The mysterious Monsieur Maigret
Before I started reading the Maigret books by Georges Simenon, I never really understood the appeal of mystery series.
To be fair, I’m ambivalent on series in general, and have written on this blog before about my enjoyment of self-contained stories. When I would browse the shelves in our mystery section and see long lines of series, I felt, well, intimidated. Series seemed like work. I was under the impression you had to start with the first installment and were never permitted to skip around, lest you miss some crucial bit of story or character detail. More importantly, I couldn’t understand why people would want to read the same kind of story with the same characters over and over again. Wouldn’t the books become repetitive and predictable?
But my attitude changed when I picked up Maigret and the Killer.
I’d of course heard of Jules Maigret. He was the French analogue to Sherlock Holmes, his stories frequently adapted, most recently for British television starring Rowan Atkinson. Yet despite my Francophile sympathies, I’d avoided the Maigret series for many of the reasons I enumerated above. Georges Simenon wrote 75 Maigret novels. If ever there were a series to intimidate the casual reader it was, seemingly, the Maigret series.
But after an enthusiastic recommendation from my wife, I decided it was time at last to see what all the fuss was about and picked up Maigret and the Killer. Less than a month later, I’ve read four Maigret books and have no intention of stopping any time soon.
As I’ve learned, you needn’t read the Maigret series in any particular order. Maigret and the Killer, published in 1969, comes toward the very end of Simenon’s run of Maigret novels, and while I no doubt missed out on subtleties I would have appreciated had I started from the beginning, I never felt confused or otherwise frustrated. If you’ve never read a Maigret novel, Maigret and the Killer is as good a place as any to start.
The story traces the inexplicable murder of Antoine Batille, a shy college student with the strange habit of surreptitiously recording snatches of conversation on the streets and in the bistros of Paris. At every turn, the case seems to elude simple explanations. If the murder were a simple robbery, why didn’t the killer take the Batille’s wallet? If the killer were after one of Batille’s recordings – perhaps to prevent some incriminating information from coming to light – why was the recorder and tape left untampered?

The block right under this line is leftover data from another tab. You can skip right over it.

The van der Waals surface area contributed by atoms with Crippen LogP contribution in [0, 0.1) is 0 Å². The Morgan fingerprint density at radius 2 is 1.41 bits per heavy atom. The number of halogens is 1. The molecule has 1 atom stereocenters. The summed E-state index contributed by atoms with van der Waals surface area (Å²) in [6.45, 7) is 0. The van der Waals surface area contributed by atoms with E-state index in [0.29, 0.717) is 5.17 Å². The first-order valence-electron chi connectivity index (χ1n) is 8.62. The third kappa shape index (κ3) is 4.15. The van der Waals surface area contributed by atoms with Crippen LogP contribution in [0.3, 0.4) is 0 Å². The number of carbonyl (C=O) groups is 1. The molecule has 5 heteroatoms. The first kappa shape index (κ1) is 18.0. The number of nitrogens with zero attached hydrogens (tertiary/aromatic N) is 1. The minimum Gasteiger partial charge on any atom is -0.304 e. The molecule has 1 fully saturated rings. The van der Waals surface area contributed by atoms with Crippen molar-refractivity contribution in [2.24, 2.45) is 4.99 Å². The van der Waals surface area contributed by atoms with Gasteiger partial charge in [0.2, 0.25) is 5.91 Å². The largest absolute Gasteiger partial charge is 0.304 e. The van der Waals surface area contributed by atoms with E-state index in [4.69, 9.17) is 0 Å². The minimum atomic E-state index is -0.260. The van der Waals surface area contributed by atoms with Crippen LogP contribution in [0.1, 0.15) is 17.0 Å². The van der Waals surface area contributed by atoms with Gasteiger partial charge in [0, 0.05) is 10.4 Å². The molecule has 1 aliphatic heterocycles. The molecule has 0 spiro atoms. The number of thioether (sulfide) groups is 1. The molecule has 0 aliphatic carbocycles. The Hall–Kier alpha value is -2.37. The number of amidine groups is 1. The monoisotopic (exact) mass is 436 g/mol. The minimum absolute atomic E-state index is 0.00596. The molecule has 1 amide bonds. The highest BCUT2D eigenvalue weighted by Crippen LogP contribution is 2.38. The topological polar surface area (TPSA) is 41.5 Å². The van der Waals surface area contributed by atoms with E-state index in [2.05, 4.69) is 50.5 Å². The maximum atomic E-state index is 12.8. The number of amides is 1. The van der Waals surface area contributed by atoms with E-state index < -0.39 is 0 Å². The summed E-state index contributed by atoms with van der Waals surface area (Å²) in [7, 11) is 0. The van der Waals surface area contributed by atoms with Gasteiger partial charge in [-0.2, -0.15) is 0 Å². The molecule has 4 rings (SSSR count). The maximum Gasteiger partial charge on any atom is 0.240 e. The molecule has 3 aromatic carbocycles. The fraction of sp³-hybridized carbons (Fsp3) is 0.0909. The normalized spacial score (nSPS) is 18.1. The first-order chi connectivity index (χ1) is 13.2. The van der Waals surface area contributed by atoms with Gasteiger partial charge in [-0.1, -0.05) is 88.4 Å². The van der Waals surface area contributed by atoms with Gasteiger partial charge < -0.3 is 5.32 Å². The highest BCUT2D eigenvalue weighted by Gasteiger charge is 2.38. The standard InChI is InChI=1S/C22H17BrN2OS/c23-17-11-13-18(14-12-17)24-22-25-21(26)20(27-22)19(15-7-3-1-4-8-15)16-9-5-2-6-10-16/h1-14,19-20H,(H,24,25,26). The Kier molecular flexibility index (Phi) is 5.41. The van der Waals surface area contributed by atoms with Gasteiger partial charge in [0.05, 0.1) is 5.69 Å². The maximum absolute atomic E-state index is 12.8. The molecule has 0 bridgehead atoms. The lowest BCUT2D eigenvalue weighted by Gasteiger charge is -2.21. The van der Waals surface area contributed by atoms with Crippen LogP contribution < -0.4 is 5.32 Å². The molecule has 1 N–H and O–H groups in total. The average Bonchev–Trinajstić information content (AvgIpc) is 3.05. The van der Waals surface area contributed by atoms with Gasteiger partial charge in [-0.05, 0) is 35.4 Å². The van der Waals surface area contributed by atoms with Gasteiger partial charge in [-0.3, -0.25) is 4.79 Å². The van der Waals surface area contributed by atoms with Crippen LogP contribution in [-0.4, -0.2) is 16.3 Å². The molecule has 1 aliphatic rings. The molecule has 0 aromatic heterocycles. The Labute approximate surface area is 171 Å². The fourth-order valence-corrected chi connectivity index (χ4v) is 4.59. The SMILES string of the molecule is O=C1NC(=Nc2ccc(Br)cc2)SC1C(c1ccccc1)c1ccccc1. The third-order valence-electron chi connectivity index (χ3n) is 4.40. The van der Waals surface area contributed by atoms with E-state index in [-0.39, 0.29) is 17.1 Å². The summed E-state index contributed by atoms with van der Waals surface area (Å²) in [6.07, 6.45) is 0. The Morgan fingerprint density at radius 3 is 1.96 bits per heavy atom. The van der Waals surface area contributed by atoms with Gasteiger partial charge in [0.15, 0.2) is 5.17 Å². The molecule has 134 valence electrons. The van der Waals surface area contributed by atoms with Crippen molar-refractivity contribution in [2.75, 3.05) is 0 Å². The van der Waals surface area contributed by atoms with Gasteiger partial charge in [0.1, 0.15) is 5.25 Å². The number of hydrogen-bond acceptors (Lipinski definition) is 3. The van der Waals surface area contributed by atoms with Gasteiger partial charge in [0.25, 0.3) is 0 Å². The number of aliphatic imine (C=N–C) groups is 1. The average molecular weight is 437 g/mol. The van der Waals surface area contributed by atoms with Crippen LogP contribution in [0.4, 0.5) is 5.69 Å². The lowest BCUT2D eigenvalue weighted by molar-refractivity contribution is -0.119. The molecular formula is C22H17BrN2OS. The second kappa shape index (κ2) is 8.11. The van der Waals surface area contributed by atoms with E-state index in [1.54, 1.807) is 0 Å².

The style of Maigret and the Killer – and, indeed, of all the Maigret books I’ve read so far – is spare. Simenon doesn’t waste time; in one paragraph Maigret is at the Quai des Orfevres police headquarters, the next he’s at a brasserie down the street, with little or no transitions in between. Nonetheless, Maigret (and, by extension, Simenon) is also never in a hurry; he’s methodical, following leads and waiting for his plans to bear fruit; there’s even a wonderfully Gallic interlude where Maigret essentially steps away from the investigation for a weekend in the country with his wife. The moments of occasional lyricism in the prose stand out all the more because Simenon only rarely allows himself a poetic flourish.
What I loved most about Maigret and the Killer was the characterization. We’re rarely privy to a character’s thoughts – Maigret’s or anyone else’s – and yet we come to know the characters from how they act and speak, their gestures and tics, as well as what they leave unsaid. Simenon doesn’t spell things out for his readers, but when Maigret reassures his wife that she should wear her favorite dress despite the less-than-balmy temperatures we know all we need to about their relationship.
The most vividly realized character in the novel happens to be the killer. Setting a precedent that dozens of procedurals and thrillers would take a page from in the decades to come, the killer starts telephoning Maigret and their conversations allow each man to suss the other out; Maigret wants to understand the killer, and the killer, more than anything, wants to make himself understood.
Though I wouldn’t dream of giving away the ending, the novel closes not with a shootout or chase through the streets of Paris, but with a lengthy conversation between Maigret and the killer as the two finally meet face-to-face. The resolution is both melancholic and pointed, a subtle indictment of criminal justice system and a tragic character portrait that leaves Maigret and the reader shaken.
That Simenon manages to accomplish all of this – the compelling plot, the layered characterizations, the social commentary – in less than 200 pages is perhaps why I’ve continued, and will continue, to read the Maigret series. These books never outstay their welcome; you’re always ready for just one more page, one more chapter, one more book.
To check out books in the Maigret series, visit the Prospector website and make a request.
For a guide to all things Maigret, including a list of the books and stories (complete with original and alternate titles), head to the Maigret Forum.